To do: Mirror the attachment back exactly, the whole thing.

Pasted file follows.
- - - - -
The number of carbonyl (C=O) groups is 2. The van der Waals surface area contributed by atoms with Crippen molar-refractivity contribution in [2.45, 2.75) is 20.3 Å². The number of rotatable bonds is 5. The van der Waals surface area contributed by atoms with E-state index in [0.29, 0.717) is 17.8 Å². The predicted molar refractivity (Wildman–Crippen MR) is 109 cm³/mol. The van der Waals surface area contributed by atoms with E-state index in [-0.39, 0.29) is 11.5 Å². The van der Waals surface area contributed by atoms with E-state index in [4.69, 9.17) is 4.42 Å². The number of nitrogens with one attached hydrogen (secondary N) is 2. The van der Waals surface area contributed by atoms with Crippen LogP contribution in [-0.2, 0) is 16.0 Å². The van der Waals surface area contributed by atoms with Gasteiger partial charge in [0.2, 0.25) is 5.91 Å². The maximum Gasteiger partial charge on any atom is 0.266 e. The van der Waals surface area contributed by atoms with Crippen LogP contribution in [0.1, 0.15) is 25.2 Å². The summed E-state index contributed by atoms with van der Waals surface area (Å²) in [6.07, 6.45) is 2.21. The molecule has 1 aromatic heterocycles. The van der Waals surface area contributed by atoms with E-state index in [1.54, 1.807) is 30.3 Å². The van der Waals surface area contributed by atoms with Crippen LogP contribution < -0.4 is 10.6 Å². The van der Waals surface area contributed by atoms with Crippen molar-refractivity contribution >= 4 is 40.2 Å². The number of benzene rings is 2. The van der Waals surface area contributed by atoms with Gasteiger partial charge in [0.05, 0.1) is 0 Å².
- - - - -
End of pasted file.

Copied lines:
The number of carbonyl (C=O) groups is 2. The van der Waals surface area contributed by atoms with Crippen molar-refractivity contribution in [2.45, 2.75) is 20.3 Å². The number of rotatable bonds is 5. The van der Waals surface area contributed by atoms with E-state index in [0.29, 0.717) is 17.8 Å². The predicted molar refractivity (Wildman–Crippen MR) is 109 cm³/mol. The van der Waals surface area contributed by atoms with E-state index in [-0.39, 0.29) is 11.5 Å². The van der Waals surface area contributed by atoms with E-state index in [4.69, 9.17) is 4.42 Å². The number of nitrogens with one attached hydrogen (secondary N) is 2. The van der Waals surface area contributed by atoms with Crippen LogP contribution in [-0.2, 0) is 16.0 Å². The van der Waals surface area contributed by atoms with Gasteiger partial charge in [0.2, 0.25) is 5.91 Å². The maximum Gasteiger partial charge on any atom is 0.266 e. The van der Waals surface area contributed by atoms with Crippen LogP contribution in [0.1, 0.15) is 25.2 Å². The summed E-state index contributed by atoms with van der Waals surface area (Å²) in [6.07, 6.45) is 2.21. The molecule has 1 aromatic heterocycles. The van der Waals surface area contributed by atoms with E-state index in [1.54, 1.807) is 30.3 Å². The van der Waals surface area contributed by atoms with Crippen LogP contribution < -0.4 is 10.6 Å². The van der Waals surface area contributed by atoms with Crippen molar-refractivity contribution >= 4 is 40.2 Å². The number of benzene rings is 2. The van der Waals surface area contributed by atoms with Gasteiger partial charge in [0.05, 0.1) is 0 Å².